and she tenderly loved her mother, who loved Monsieur; and Monsieur had
always been very kind to her, and provided all kinds of diversion for
her. Although not very loving to anybody, she loved Monsieur; and was
much affected not to dare to show her grief, which she indulged a long
time in private. What the grief of Madame was has already been seen.

As for M. de Chartres, he was much affected by his loss. The father and
son loved each other extremely. Monsieur was a gentle and indulgent
parent, who had never constrained his son. But if the Duke's heart was
touched, his reason also was. Besides the great assistance it was to him
to have a father, brother of the King, that father was, as it were,
a barrier between him and the King, under whose hand he now found himself
directly placed. His greatness, his consideration, the comfort of his
house and his life, would, therefore, depend on him alone. Assiduity,
propriety of conduct, a certain manner, and, above all, a very different
deportment towards his wife, would now become the price of everything he
could expect to obtain from the King. Madame la Duchesse de Chartres,
although well treated by Monsieur, was glad to be delivered from him; for
he was a barrier betwixt her and the King, that left her at the mercy of
her husband. She was charmed to be quit of the duty of following
Monsieur to Paris or Saint Cloud, where she found herself, as it were, in
a foreign country, with faces which she never saw anywhere else, which
did not make her welcome; and where she was exposed to the contempt and
humour of Madame, who little spared her. She expected for the future
never to leave the Court, and to be not only exempt from paying her court
to Monsieur, but that Madame and her husband would for the future be
obliged to treat her in quite another manner.

The bulk of the Court regretted Monsieur, for it was he who set all
pleasure a-going; and when he left it, life and merriment seemed to have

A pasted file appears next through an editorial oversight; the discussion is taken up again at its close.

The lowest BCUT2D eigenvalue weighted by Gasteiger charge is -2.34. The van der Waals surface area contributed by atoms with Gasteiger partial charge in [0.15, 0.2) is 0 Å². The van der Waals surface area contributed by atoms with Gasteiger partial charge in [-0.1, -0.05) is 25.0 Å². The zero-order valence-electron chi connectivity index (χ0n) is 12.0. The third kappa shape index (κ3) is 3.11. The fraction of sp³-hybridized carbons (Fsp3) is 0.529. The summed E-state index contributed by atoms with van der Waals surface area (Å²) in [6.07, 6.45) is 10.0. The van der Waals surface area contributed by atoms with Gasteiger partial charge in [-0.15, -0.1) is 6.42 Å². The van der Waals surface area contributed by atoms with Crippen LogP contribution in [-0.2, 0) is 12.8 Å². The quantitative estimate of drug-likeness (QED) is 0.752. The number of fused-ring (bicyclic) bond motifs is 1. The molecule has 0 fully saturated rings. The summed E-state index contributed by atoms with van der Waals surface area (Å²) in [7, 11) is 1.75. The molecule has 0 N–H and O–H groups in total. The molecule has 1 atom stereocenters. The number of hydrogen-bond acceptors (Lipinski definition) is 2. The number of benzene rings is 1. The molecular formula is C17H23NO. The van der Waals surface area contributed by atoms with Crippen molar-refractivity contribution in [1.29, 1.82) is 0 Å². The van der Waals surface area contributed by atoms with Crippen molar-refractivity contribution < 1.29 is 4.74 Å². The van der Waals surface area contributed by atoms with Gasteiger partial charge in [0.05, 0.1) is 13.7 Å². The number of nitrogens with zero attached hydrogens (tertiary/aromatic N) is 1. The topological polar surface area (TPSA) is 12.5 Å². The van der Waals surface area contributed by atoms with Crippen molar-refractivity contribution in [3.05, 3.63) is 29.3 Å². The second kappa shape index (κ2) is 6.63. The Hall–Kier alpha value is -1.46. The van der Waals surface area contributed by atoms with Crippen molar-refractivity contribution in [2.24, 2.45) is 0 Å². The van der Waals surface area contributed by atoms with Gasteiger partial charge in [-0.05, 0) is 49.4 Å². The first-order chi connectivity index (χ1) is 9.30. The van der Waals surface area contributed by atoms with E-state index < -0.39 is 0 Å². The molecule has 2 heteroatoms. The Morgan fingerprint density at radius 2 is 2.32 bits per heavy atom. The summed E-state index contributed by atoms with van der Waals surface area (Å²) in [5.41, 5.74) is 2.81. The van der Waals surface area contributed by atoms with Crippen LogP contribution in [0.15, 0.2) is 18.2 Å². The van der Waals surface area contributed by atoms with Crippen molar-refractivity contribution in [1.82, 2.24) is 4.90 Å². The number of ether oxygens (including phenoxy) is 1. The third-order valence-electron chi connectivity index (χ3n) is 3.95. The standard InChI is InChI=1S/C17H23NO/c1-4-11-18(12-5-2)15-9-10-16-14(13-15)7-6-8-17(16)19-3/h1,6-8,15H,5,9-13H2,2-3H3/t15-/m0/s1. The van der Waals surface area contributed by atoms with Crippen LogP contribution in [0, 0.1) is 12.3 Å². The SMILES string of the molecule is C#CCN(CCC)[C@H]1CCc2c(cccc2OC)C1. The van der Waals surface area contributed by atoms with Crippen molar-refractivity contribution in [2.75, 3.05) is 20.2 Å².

disappeared likewise. Setting aside his obstinacy with regard to the
Princes, he loved the order of rank; preferences, and distinctions: he
caused them to be observed as much as possible, and himself set the
example. He loved great people; and was so affable and polite, that
crowds came to him. The difference which he knew how to make, and which
he never failed to make, between every one according to his position,
contributed greatly to his popularity. In his receptions, by his greater
or less, or more neglectful attention, and by his words, he always marked
in a flattering manner the differences made by birth and dignity, by age
and merit, and by profession; and all this with a dignity natural to him,
and a constant facility which he had acquired. His familiarity obliged,
and yet no rash people ever ventured to take advantage of it. He visited
or sent exactly when it was proper; and under his roof he allowed a
complete liberty, without injury to the respect shown him, or to a
perfect court air.

He had learned from the Queen his mother, and well remembered this art.
The crowd, therefore, constantly flocked towards the Palais Royal.

At Saint Cloud, where all his numerous household used to assemble, there
were many ladies who, to speak the truth, would scarcely have been
received elsewhere, but many also of a higher set, and great store of
gamblers. The pleasures of all kinds of games, and the singular beauty
of the place, where a thousand caleches were always ready to whirl even
the most lazy ladies through the walks, soft music and good cheer, made
it a palace of delight, grace, and magnificence.

All this without any assistance from Madame, who dined and supped with
the ladies and Monsieur, rode out sometimes in a caleche with one of